Christian Science Monitor's Scores

  • Movies
  • TV
For 3,556 reviews, this publication has graded:
  • 56% higher than the average critic
  • 2% same as the average critic
  • 42% lower than the average critic
On average, this publication grades 4.2 points higher than other critics. (0-100 point scale)
Average Movie review score: 66
Highest review score: 100 A Talking Picture
Lowest review score: 0 The Green Hornet
Score distribution:
3,556 movie reviews
  1. Though much blood is shed, the film is bloodless.
  2. Too many different stories are vying for attention here, and none of them are very good.
  3. There is no reason why Reservation Road could not have been great. George has co-written some powerful films in the past, including two for Daniel Day-Lewis, "In the Name of the Father" and "The Boxer." He is not wrong to want to mainline intensity here, but the inner lives of these men have not been explored, only displayed.
  4. Blanchett miraculously gives a good performance, even when saddled with lines like this one, to Clive Owen's Sir Walter Raleigh: "In another world, could you have loved me?"
  5. The Golden Compass is a blatant attempt to duplicate the success of the "Harry Potter" franchise. The only thing missing is richly imagined characters, a comprehensible story line, good acting, and satisfying special effects.
  6. The treasure hunt in Fool's Gold is, of course, meant to be about more than money. But the only reason for this movie to exist is to make money.
  7. No doubt Be Kind Rewind will soon make its way to – um – DVD.
  8. How can we take this doomsday scenario seriously when we keep waiting for Bruce Willis to rise from the ashes?
  9. Director Vadim Perelman is big on slo-mo lyrical effects and confusing time shifts, making the movie unnecessarily arty and detracting from what could have been a searing psychological study.
  10. The only surprise to me about this movie is that there no jokes about kilts – a serious omission in an otherwise entirely predictable farce.
  11. So hyperfrenetic that, in the end, you wonder if the Wachowskis aren't trying to pull off an elaborate hoax – a deranged techno fantasia posing as retro-ish family fare.
  12. It's all a bit like "Girl Interrupted" shattered into a thousand shards, but Page somehow manages to come through with a performance despite the director's distracting technique.
  13. At least we have Alan Arkin playing the head of CONTROL. His drone and deadpan are a perfect complement to Carell's. But please, pretty please, let's not go for a sequel on this one, OK?
  14. Violence in the movies, no matter how many CGI effects are utilized, can't help but be far more luridly realistic. And, in the case of Wanted, to what end?
  15. What begins as a pretty good comedy devolves rapidly into a high-flown example of Hollywood messagemongering.
  16. If you were a fan of David Cronenberg's "Crash," based on J.G. Ballard's book about people who get sexually excited by auto accidents, you might just be the target audience for Quid Pro Quo, a perverse psychological drama.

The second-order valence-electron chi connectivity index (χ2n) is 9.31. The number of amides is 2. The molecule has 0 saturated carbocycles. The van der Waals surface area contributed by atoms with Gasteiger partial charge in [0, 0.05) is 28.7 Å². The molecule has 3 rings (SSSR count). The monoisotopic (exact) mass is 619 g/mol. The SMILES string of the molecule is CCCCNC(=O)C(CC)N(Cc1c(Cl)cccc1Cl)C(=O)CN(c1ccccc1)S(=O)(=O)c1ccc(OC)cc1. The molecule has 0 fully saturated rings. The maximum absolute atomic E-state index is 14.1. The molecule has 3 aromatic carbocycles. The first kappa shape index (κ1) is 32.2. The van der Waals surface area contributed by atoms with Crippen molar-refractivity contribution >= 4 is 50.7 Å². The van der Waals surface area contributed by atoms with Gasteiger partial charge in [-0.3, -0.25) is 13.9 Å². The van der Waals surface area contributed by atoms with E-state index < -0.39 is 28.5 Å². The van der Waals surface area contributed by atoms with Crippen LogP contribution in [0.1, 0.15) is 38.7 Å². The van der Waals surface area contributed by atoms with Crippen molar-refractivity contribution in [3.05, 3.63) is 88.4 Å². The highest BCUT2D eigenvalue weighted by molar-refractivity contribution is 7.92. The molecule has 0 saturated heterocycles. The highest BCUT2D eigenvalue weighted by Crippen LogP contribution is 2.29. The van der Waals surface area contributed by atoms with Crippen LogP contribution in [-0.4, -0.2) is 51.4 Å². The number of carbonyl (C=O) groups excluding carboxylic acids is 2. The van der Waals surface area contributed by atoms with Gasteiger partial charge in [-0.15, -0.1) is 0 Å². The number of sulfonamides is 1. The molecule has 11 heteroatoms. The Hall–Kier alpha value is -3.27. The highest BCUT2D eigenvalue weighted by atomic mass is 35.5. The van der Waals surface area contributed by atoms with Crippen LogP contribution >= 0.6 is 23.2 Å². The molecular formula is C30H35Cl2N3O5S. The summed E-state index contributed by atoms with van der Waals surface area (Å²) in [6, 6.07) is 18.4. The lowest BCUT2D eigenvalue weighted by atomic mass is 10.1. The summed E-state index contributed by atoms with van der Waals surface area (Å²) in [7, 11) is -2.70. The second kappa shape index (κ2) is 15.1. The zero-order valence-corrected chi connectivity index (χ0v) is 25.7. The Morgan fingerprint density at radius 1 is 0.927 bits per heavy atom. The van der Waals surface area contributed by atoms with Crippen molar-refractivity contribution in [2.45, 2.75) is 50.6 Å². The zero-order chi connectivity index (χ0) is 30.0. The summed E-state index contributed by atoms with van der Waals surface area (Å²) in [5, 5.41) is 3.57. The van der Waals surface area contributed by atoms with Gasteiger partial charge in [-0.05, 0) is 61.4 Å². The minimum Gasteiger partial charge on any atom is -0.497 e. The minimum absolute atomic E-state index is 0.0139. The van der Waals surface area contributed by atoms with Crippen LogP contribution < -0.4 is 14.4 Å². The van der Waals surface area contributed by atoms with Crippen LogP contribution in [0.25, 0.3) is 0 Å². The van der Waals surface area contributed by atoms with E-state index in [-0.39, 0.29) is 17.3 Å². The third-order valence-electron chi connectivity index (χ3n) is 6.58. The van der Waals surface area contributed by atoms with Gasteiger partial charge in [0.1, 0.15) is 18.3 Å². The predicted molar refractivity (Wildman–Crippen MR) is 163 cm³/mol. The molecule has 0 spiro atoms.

17. Poor Pierce Brosnan. Sport that he is, he does his level best to be a song-and-dance man but it's just not in him. He's touchingly awful. The same could probably be said for the entire movie.
  18. The film also seems to end at least four times, which is three times too many. Better yet, it never should have started.
  19. Why would you take your kids to see Space Chimps, an uninspired animated feature about chimp astronauts, when you could take them instead to see "Wall-E"? And if they've already seen "Wall-E," you're really lowering the bar by venturing into this one.
  20. There is one bit of good news. For all you abominable snowman fans out there, "The Mummy" is filled with yetis. And, boy, are they ever angry.
  21. Red
    Any movie that opens with the killing of a pet dog is definitely going to capture your attention. But where do you go from there?
  22. Although the film's visuals are a cut above, say, "Sin City," another serioso graphic novel-turned-movie, it has the same mood: a film-noir-ish soddenness punctuated by megaviolence. Watchmen is the anti-"Incredibles."
  23. W.
    Stone may think he's made a movie about the toxicity of the Bush presidency, but what we have instead is a cautionary tale of a decidedly lower order. As far as I can make out, the real message of W. is: Don't vote for anybody who talks with his mouth full of food.
  24. It's a lot easier to follow than "Syriana." But intelligibility is about the only thing this international thriller has going for it.
  25. Clocking in at 160 minutes, this interminable movie comes across like a rough cut. Perhaps Lee believed its length would give it gravitas. The opposite is true.
  26. The Express may prove valuable to movie historians since it's a compendium of virtually every sports movie cliché ever contrived.
    • 62 Metascore
    • 42 Critic Score
    A lumbering number that takes its identity as a costume drama quite literally.
    • 56 Metascore
    • 42 Critic Score
    A young and as-yet-unformed actor, Stewart is cast in a role she's simply not ready for, and her effort to work hard – exactly what any actor must hide from the audience – is painfully visible in every scene. By contrast, Pattinson is smooth as glass, a born movie star who only needs to slant his eyes to grab attention.
  27. The honey runs thick in The Secret Life of Bees, and so does the treacle. The cloying dullness sets in early, although not from the first frame.
  28. Seven Pounds, coming after "The Pursuit of Happyness" and "I Am Legend," seems like the third in a trilogy of inspirational bummers.

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